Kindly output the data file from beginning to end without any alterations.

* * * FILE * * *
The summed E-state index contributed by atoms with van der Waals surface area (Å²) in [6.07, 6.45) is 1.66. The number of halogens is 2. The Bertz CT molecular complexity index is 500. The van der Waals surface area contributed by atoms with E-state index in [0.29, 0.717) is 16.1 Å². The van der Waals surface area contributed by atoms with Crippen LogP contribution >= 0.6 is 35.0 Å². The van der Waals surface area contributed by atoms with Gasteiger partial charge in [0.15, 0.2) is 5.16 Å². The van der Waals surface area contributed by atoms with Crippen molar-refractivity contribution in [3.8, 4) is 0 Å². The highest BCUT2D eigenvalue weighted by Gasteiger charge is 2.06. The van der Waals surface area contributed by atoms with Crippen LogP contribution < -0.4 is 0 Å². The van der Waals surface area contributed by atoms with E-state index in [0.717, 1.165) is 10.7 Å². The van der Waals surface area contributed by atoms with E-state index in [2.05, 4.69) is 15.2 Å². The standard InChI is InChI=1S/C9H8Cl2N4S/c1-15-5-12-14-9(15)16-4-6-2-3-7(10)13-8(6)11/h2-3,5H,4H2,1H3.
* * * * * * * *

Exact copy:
The summed E-state index contributed by atoms with van der Waals surface area (Å²) in [6.07, 6.45) is 1.66. The number of halogens is 2. The Bertz CT molecular complexity index is 500. The van der Waals surface area contributed by atoms with E-state index in [0.29, 0.717) is 16.1 Å². The van der Waals surface area contributed by atoms with Crippen LogP contribution >= 0.6 is 35.0 Å². The van der Waals surface area contributed by atoms with Gasteiger partial charge in [0.15, 0.2) is 5.16 Å². The van der Waals surface area contributed by atoms with Crippen molar-refractivity contribution in [3.8, 4) is 0 Å². The highest BCUT2D eigenvalue weighted by Gasteiger charge is 2.06. The van der Waals surface area contributed by atoms with Crippen LogP contribution < -0.4 is 0 Å². The van der Waals surface area contributed by atoms with E-state index in [0.717, 1.165) is 10.7 Å². The van der Waals surface area contributed by atoms with E-state index in [2.05, 4.69) is 15.2 Å². The standard InChI is InChI=1S/C9H8Cl2N4S/c1-15-5-12-14-9(15)16-4-6-2-3-7(10)13-8(6)11/h2-3,5H,4H2,1H3.